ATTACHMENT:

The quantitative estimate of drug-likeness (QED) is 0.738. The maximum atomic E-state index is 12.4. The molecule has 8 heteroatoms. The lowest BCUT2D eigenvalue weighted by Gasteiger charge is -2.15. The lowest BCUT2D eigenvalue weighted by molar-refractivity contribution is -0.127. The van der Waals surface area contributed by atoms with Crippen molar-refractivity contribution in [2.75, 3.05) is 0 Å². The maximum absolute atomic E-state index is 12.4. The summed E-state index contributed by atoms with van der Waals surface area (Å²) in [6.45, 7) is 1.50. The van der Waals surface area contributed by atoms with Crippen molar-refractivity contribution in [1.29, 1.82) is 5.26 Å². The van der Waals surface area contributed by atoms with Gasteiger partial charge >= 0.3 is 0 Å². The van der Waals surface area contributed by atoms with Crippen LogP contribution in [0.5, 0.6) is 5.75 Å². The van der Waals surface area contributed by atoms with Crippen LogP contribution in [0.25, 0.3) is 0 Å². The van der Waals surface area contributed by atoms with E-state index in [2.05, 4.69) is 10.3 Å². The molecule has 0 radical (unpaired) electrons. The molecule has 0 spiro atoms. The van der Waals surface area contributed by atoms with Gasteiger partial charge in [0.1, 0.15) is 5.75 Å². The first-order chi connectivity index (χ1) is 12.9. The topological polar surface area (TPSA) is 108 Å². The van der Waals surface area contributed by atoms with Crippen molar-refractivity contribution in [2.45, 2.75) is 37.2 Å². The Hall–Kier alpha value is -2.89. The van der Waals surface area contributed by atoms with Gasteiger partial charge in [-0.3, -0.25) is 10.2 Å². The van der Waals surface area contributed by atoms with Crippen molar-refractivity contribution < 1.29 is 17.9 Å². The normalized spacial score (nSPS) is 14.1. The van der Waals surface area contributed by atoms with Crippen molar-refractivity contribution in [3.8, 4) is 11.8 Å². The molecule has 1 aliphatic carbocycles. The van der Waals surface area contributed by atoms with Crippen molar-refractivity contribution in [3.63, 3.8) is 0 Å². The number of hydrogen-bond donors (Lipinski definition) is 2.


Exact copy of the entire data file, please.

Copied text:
The quantitative estimate of drug-likeness (QED) is 0.738. The maximum atomic E-state index is 12.4. The molecule has 8 heteroatoms. The lowest BCUT2D eigenvalue weighted by Gasteiger charge is -2.15. The lowest BCUT2D eigenvalue weighted by molar-refractivity contribution is -0.127. The van der Waals surface area contributed by atoms with Crippen molar-refractivity contribution in [2.75, 3.05) is 0 Å². The maximum absolute atomic E-state index is 12.4. The summed E-state index contributed by atoms with van der Waals surface area (Å²) in [6.45, 7) is 1.50. The van der Waals surface area contributed by atoms with Crippen molar-refractivity contribution in [1.29, 1.82) is 5.26 Å². The van der Waals surface area contributed by atoms with Gasteiger partial charge >= 0.3 is 0 Å². The van der Waals surface area contributed by atoms with Crippen LogP contribution in [0.5, 0.6) is 5.75 Å². The van der Waals surface area contributed by atoms with Crippen LogP contribution in [0.25, 0.3) is 0 Å². The van der Waals surface area contributed by atoms with E-state index in [2.05, 4.69) is 10.3 Å². The molecule has 0 radical (unpaired) electrons. The molecule has 0 spiro atoms. The van der Waals surface area contributed by atoms with Gasteiger partial charge in [0.1, 0.15) is 5.75 Å². The first-order chi connectivity index (χ1) is 12.9. The topological polar surface area (TPSA) is 108 Å². The van der Waals surface area contributed by atoms with Crippen molar-refractivity contribution in [2.45, 2.75) is 37.2 Å². The Hall–Kier alpha value is -2.89. The van der Waals surface area contributed by atoms with Gasteiger partial charge in [-0.3, -0.25) is 10.2 Å². The van der Waals surface area contributed by atoms with Crippen molar-refractivity contribution < 1.29 is 17.9 Å². The normalized spacial score (nSPS) is 14.1. The van der Waals surface area contributed by atoms with Crippen molar-refractivity contribution in [3.8, 4) is 11.8 Å². The molecule has 1 aliphatic carbocycles. The van der Waals surface area contributed by atoms with Crippen molar-refractivity contribution in [3.63, 3.8) is 0 Å². The number of hydrogen-bond donors (Lipinski definition) is 2.